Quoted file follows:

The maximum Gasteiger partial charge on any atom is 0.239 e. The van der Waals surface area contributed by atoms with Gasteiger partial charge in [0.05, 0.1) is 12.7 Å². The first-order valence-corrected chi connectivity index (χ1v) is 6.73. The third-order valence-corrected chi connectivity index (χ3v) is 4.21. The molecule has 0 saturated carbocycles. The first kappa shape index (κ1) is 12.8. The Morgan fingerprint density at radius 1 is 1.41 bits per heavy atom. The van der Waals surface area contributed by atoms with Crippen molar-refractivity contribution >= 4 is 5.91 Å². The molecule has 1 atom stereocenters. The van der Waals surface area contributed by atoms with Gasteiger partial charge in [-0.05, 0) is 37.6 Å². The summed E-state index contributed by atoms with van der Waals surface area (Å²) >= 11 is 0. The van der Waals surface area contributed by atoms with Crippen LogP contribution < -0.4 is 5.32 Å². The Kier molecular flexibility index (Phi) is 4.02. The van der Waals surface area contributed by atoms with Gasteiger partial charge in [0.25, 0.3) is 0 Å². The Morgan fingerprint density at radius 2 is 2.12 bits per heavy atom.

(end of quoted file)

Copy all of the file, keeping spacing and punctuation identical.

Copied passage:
The maximum Gasteiger partial charge on any atom is 0.239 e. The van der Waals surface area contributed by atoms with Gasteiger partial charge in [0.05, 0.1) is 12.7 Å². The first-order valence-corrected chi connectivity index (χ1v) is 6.73. The third-order valence-corrected chi connectivity index (χ3v) is 4.21. The molecule has 0 saturated carbocycles. The first kappa shape index (κ1) is 12.8. The Morgan fingerprint density at radius 1 is 1.41 bits per heavy atom. The van der Waals surface area contributed by atoms with Crippen molar-refractivity contribution >= 4 is 5.91 Å². The molecule has 1 atom stereocenters. The van der Waals surface area contributed by atoms with Gasteiger partial charge in [-0.05, 0) is 37.6 Å². The summed E-state index contributed by atoms with van der Waals surface area (Å²) >= 11 is 0. The van der Waals surface area contributed by atoms with Crippen LogP contribution < -0.4 is 5.32 Å². The Kier molecular flexibility index (Phi) is 4.02. The van der Waals surface area contributed by atoms with Gasteiger partial charge in [0.25, 0.3) is 0 Å². The Morgan fingerprint density at radius 2 is 2.12 bits per heavy atom.